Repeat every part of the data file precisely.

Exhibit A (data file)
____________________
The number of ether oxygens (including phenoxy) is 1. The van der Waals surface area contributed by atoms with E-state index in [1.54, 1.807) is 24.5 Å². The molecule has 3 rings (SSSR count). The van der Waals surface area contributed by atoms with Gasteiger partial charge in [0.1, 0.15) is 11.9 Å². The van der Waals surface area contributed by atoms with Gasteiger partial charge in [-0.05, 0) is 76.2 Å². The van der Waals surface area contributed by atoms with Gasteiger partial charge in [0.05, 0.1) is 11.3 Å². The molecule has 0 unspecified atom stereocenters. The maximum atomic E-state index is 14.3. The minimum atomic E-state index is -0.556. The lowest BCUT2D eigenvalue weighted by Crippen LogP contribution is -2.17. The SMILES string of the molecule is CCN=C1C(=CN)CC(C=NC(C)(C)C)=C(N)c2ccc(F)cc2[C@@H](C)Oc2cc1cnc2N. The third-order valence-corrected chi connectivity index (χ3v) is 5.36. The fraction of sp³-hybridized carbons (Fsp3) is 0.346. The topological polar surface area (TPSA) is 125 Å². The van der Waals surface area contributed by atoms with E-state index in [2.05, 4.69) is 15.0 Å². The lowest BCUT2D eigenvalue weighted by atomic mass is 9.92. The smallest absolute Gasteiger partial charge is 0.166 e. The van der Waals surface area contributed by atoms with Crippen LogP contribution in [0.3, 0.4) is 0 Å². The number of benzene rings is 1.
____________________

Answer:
The number of ether oxygens (including phenoxy) is 1. The van der Waals surface area contributed by atoms with E-state index in [1.54, 1.807) is 24.5 Å². The molecule has 3 rings (SSSR count). The van der Waals surface area contributed by atoms with Gasteiger partial charge in [0.1, 0.15) is 11.9 Å². The van der Waals surface area contributed by atoms with Gasteiger partial charge in [-0.05, 0) is 76.2 Å². The van der Waals surface area contributed by atoms with Gasteiger partial charge in [0.05, 0.1) is 11.3 Å². The molecule has 0 unspecified atom stereocenters. The maximum atomic E-state index is 14.3. The minimum atomic E-state index is -0.556. The lowest BCUT2D eigenvalue weighted by Crippen LogP contribution is -2.17. The SMILES string of the molecule is CCN=C1C(=CN)CC(C=NC(C)(C)C)=C(N)c2ccc(F)cc2[C@@H](C)Oc2cc1cnc2N. The third-order valence-corrected chi connectivity index (χ3v) is 5.36. The fraction of sp³-hybridized carbons (Fsp3) is 0.346. The topological polar surface area (TPSA) is 125 Å². The van der Waals surface area contributed by atoms with E-state index in [2.05, 4.69) is 15.0 Å². The lowest BCUT2D eigenvalue weighted by atomic mass is 9.92. The smallest absolute Gasteiger partial charge is 0.166 e. The van der Waals surface area contributed by atoms with Crippen LogP contribution in [0.3, 0.4) is 0 Å². The number of benzene rings is 1.